Christmas shopping UK
There were fewer shoppers in the UK hitting the high streets and shopping centres during November (Reuters)

Retail footfall dropped again in November ahead of the festive rush, as consumers delayed their Christmas spending or turned to the internet instead.

Industry group the British Retail Consortium (BRC) said footfall was 2.9% lower than a year before in November, the same annual decline as in October. High streets suffered the greatest fall of 4.2%, while out-of-town locations were down 2.1% and shopping centres dropped 1%.

Consumers have been hit by a real terms decline in wages as prices race ahead of pay growth, in turn hurting the retail sector. Cutbacks to the government's welfare spending have also left people out of pocket.

"This figure is in line with October, and tallies with recent signs in our sales data that festive spending has got off to a slow but steady start," said Helen Dickinson, director general of the BRC.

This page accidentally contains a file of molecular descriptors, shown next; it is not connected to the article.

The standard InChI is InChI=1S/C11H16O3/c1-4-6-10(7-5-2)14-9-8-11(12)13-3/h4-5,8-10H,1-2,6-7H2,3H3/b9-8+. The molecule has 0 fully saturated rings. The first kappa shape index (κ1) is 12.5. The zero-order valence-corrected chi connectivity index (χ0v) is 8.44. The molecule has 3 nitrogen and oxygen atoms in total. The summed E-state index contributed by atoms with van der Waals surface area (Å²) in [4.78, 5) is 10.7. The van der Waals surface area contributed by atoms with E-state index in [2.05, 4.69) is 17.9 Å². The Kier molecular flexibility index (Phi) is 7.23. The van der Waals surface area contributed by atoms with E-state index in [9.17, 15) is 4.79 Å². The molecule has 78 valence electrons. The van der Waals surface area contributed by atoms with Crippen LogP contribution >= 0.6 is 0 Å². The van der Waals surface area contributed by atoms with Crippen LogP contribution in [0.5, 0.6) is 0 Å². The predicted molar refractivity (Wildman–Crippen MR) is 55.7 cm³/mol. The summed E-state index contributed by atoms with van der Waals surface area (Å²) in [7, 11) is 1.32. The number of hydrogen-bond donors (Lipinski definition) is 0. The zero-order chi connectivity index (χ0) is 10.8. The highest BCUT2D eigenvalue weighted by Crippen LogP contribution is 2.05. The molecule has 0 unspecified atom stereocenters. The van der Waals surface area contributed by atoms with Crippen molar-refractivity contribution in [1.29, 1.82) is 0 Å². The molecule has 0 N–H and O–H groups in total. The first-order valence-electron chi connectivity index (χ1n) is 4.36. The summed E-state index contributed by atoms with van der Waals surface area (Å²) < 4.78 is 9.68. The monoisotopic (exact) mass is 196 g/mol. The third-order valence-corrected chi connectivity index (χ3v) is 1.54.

"While some areas saw an improvement in footfall compared against the previous month, numbers were negative across the board, strengthening the sense that many of us were holding off on major shopping trips until December ushered in the final countdown to Christmas."

However, consumers not setting foot in physical stores does not mean they are not spending at all. Online retail grows year on year.

Research conducted by the telecom and media regulator Ofcom found the average Briton spent £1,175 online in 2012, up 16% from the previous year.

The Ofcom research found that Britons are trustful of internet retailers and have confidence in the cyber security surrounding them. The regulator also said 83% of Britons trust online retailers to send the correct item.

A study by e-retail industry group IMRG and consultancy firm Capgemini predicts Christmas shoppers will spend twice as much through mobile devices in 2013 than they did in the festive period a year before.

UK consumers will shell out £2.9bn through tablets and smartphones during the 2013 Christmas period compared with £1.45bn in 2012.